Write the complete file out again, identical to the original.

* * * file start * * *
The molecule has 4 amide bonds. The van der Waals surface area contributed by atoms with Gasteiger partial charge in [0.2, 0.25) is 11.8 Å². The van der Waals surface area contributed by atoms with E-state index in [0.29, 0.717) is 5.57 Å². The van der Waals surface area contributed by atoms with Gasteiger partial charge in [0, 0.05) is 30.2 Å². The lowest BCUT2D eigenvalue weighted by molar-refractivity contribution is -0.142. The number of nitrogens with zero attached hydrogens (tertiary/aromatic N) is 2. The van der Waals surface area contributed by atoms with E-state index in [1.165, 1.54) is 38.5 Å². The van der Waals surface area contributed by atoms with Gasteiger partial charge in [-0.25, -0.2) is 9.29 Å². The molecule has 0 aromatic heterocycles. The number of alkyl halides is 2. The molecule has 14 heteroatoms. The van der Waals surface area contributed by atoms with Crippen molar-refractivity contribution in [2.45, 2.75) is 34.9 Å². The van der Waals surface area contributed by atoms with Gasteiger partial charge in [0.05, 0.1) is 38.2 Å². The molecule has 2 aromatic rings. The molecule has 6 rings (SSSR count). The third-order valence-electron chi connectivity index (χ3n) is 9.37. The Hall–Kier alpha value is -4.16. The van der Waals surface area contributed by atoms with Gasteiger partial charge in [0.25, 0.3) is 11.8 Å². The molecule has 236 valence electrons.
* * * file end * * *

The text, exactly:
The molecule has 4 amide bonds. The van der Waals surface area contributed by atoms with Gasteiger partial charge in [0.2, 0.25) is 11.8 Å². The van der Waals surface area contributed by atoms with E-state index in [0.29, 0.717) is 5.57 Å². The van der Waals surface area contributed by atoms with Gasteiger partial charge in [0, 0.05) is 30.2 Å². The lowest BCUT2D eigenvalue weighted by molar-refractivity contribution is -0.142. The number of nitrogens with zero attached hydrogens (tertiary/aromatic N) is 2. The van der Waals surface area contributed by atoms with E-state index in [1.165, 1.54) is 38.5 Å². The van der Waals surface area contributed by atoms with Gasteiger partial charge in [-0.25, -0.2) is 9.29 Å². The molecule has 0 aromatic heterocycles. The number of alkyl halides is 2. The molecule has 14 heteroatoms. The van der Waals surface area contributed by atoms with Crippen molar-refractivity contribution in [2.45, 2.75) is 34.9 Å². The van der Waals surface area contributed by atoms with Gasteiger partial charge in [0.05, 0.1) is 38.2 Å². The molecule has 2 aromatic rings. The molecule has 6 rings (SSSR count). The third-order valence-electron chi connectivity index (χ3n) is 9.37. The Hall–Kier alpha value is -4.16. The van der Waals surface area contributed by atoms with Gasteiger partial charge in [0.25, 0.3) is 11.8 Å². The molecule has 236 valence electrons.